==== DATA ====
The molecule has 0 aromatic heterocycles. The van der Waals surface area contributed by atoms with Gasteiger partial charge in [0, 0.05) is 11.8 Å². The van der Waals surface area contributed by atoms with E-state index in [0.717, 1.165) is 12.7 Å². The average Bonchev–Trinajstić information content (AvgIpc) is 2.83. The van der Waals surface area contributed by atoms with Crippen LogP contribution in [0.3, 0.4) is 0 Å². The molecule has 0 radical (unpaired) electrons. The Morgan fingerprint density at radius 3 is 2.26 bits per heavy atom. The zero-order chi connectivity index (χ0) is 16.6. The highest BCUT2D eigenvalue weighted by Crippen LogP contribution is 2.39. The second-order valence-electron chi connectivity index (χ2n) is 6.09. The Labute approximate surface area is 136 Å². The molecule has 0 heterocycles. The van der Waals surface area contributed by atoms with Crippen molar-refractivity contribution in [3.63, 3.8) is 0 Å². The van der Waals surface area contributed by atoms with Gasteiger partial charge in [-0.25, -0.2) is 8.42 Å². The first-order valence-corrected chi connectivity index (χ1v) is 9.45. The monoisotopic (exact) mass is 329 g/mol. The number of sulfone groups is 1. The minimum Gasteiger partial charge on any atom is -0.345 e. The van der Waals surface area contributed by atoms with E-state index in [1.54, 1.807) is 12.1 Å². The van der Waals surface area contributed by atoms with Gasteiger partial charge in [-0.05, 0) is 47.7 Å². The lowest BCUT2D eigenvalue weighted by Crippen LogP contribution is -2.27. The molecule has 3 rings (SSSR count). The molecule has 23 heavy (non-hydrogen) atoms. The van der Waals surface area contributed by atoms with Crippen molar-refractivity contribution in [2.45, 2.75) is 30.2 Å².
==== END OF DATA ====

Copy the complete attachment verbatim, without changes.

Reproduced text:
The molecule has 0 aromatic heterocycles. The van der Waals surface area contributed by atoms with Gasteiger partial charge in [0, 0.05) is 11.8 Å². The van der Waals surface area contributed by atoms with E-state index in [0.717, 1.165) is 12.7 Å². The average Bonchev–Trinajstić information content (AvgIpc) is 2.83. The van der Waals surface area contributed by atoms with Crippen LogP contribution in [0.3, 0.4) is 0 Å². The molecule has 0 radical (unpaired) electrons. The Morgan fingerprint density at radius 3 is 2.26 bits per heavy atom. The zero-order chi connectivity index (χ0) is 16.6. The highest BCUT2D eigenvalue weighted by Crippen LogP contribution is 2.39. The second-order valence-electron chi connectivity index (χ2n) is 6.09. The Labute approximate surface area is 136 Å². The molecule has 0 heterocycles. The van der Waals surface area contributed by atoms with Crippen molar-refractivity contribution in [3.63, 3.8) is 0 Å². The van der Waals surface area contributed by atoms with Gasteiger partial charge in [-0.25, -0.2) is 8.42 Å². The first-order valence-corrected chi connectivity index (χ1v) is 9.45. The monoisotopic (exact) mass is 329 g/mol. The number of sulfone groups is 1. The minimum Gasteiger partial charge on any atom is -0.345 e. The van der Waals surface area contributed by atoms with E-state index in [1.54, 1.807) is 12.1 Å². The van der Waals surface area contributed by atoms with Gasteiger partial charge in [-0.05, 0) is 47.7 Å². The lowest BCUT2D eigenvalue weighted by Crippen LogP contribution is -2.27. The molecule has 3 rings (SSSR count). The molecule has 23 heavy (non-hydrogen) atoms. The van der Waals surface area contributed by atoms with Crippen molar-refractivity contribution in [2.45, 2.75) is 30.2 Å².